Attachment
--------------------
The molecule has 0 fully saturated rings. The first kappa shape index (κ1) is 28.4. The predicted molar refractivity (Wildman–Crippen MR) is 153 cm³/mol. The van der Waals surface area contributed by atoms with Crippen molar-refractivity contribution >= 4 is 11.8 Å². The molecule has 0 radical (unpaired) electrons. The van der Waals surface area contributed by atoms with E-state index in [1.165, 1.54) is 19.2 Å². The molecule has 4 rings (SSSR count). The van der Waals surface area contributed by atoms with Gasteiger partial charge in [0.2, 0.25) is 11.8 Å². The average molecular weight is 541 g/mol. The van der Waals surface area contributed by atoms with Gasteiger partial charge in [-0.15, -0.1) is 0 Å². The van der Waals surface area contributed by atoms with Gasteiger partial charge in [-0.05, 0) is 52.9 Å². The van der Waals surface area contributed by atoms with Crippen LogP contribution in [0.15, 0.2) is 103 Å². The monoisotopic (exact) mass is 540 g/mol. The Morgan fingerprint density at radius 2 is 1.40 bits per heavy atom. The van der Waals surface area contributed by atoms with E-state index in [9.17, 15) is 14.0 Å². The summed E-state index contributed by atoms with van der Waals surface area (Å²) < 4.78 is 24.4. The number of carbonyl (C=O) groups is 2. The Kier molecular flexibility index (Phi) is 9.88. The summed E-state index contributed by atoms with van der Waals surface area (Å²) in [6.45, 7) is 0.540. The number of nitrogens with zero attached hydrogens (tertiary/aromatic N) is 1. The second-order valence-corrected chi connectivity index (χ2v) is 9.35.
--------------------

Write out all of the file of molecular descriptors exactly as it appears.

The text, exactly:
The molecule has 0 fully saturated rings. The first kappa shape index (κ1) is 28.4. The predicted molar refractivity (Wildman–Crippen MR) is 153 cm³/mol. The van der Waals surface area contributed by atoms with Crippen molar-refractivity contribution >= 4 is 11.8 Å². The molecule has 0 radical (unpaired) electrons. The van der Waals surface area contributed by atoms with E-state index in [1.165, 1.54) is 19.2 Å². The molecule has 4 rings (SSSR count). The van der Waals surface area contributed by atoms with Gasteiger partial charge in [0.2, 0.25) is 11.8 Å². The average molecular weight is 541 g/mol. The van der Waals surface area contributed by atoms with Gasteiger partial charge in [-0.15, -0.1) is 0 Å². The van der Waals surface area contributed by atoms with Gasteiger partial charge in [-0.05, 0) is 52.9 Å². The van der Waals surface area contributed by atoms with Crippen LogP contribution in [0.15, 0.2) is 103 Å². The monoisotopic (exact) mass is 540 g/mol. The Morgan fingerprint density at radius 2 is 1.40 bits per heavy atom. The van der Waals surface area contributed by atoms with E-state index in [9.17, 15) is 14.0 Å². The summed E-state index contributed by atoms with van der Waals surface area (Å²) < 4.78 is 24.4. The number of carbonyl (C=O) groups is 2. The Kier molecular flexibility index (Phi) is 9.88. The summed E-state index contributed by atoms with van der Waals surface area (Å²) in [6.45, 7) is 0.540. The number of nitrogens with zero attached hydrogens (tertiary/aromatic N) is 1. The second-order valence-corrected chi connectivity index (χ2v) is 9.35.